Creators don’t know much about who their collectors on chain. That’s like a famous artist not knowing who appreciates their art. In a world where data is king, we’ve barely scratched the surface of what’s possible when making sense of blockchain transactions. Questions like: - How many of my collectors hold ape tokens? - How many of them recently purchased Moonbirds? - Are they into music NFTs? - How many of them are in FWB? - What is the average age of my collector’s wallet? …can be crucial to growing a web3 community. Creatorinsight is a platform built for web3-native creators to better understand who their collectors are on-chain. By quickly searching a smart contract address, you can unlock valuable insights about your audience using our user-friendly analytics and simple data visualizations. Our no-code dashboards answer pressing questions that help you create smarter experiences for building an everlasting community.

Creatorsight showcase

How it's made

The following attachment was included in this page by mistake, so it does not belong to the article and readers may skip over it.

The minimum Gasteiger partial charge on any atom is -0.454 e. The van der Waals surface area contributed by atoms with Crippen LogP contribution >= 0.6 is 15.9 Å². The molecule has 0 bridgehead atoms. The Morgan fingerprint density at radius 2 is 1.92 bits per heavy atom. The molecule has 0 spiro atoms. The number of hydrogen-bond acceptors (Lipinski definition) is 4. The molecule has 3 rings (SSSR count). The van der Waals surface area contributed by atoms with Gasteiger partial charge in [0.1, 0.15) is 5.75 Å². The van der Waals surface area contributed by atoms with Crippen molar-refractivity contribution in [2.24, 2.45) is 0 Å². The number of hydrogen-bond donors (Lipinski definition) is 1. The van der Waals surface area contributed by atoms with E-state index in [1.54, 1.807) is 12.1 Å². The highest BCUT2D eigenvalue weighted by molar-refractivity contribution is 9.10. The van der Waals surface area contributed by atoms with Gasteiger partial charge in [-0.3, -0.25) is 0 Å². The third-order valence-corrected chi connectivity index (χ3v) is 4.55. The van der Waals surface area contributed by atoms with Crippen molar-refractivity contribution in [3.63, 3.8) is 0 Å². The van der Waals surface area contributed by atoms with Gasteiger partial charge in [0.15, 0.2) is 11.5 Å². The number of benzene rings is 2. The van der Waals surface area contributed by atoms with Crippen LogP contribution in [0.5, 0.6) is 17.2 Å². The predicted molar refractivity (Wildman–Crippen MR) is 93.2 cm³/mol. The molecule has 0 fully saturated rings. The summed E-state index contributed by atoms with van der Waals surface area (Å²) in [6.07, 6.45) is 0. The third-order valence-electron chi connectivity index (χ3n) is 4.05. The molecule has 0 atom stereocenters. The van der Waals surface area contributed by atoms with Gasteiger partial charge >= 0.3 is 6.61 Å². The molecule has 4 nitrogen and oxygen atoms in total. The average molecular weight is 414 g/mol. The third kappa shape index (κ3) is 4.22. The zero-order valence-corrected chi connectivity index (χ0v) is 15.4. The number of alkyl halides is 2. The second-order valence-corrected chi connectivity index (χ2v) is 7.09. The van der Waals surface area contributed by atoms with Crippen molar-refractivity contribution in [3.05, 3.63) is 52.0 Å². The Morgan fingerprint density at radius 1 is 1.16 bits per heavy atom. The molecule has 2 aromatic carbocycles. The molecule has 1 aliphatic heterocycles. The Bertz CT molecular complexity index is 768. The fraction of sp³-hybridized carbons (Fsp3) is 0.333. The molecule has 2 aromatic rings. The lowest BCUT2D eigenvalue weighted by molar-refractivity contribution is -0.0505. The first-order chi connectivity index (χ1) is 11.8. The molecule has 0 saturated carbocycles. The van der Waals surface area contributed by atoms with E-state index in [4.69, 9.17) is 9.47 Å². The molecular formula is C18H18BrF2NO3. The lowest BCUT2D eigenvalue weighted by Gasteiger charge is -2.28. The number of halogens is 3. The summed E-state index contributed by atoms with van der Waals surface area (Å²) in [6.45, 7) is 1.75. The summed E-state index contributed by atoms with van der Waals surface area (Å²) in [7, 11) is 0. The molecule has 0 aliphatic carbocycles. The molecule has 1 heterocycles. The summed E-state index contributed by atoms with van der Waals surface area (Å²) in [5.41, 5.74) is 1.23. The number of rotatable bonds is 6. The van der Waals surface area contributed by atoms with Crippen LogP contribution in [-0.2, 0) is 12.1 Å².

It all began on one magical day when 2 developers from different corners of the world both had the munches and decided to go for falafel. Attire was complimented, and what started out as a conversation about music NFTs, quickly progressed into discussions about an existing hackathon project idea aimed to build tools to provide creators with insights about their collectors. It was bemused that all this data existed in public view and should be somewhat simple to corrilate in one place and derive many insights for you would hardly want to charge for such a usefull tool why not make it for free. So an ecllectic rag-tag team was formed from old bonds and new friends. Luckily for them a hackathon happened to start the next day. So off they set to conquer the world together and eat chilli peppers. As we brainstormed all the ways in which "The Graph" could provide every answers we needed, no one else had build exactly the subgraph we needed and it eventually became apperent that auto-generating subgraphs on demand was too time intensive. :( Dark mode was debated but Orange was the color theme chosen in honor of a king. Next we explored quiries to OpenSea and found that the API keys required would take 5 business days (thumbs down). Similar story with bloxy unfortunately. After that we considered building our own archive node so we could really query to our hearts content but again were foiled by limited resources, though imaginations ran wild with the possibilites we had to put them on hold for the sake of submitting by sunday. Infura & Etherscan became our fallback favorites. Limititations of the ways we could request data from free accounts, creative and clever tricks were requried. API rate-limit restrictions became a painpoint and motivated members to imliment a magical cashe system. Many databases were debated vigorusly and decided upon defiantly only to be discard once imlimentations were attempted. In the end we wrote a cache system backed by text files on disk, but with interfaces to easily plugin different options in the near future. By far the hackiest hack the happy hodlers had, it succeeded in halving the load times easily. While excitement still ran high, caffine ran low and our hacker band were able to agree on the best node packages without any injuries and beautiful dashboards and widgets were born, popular porjects were tested and interesting information was learned.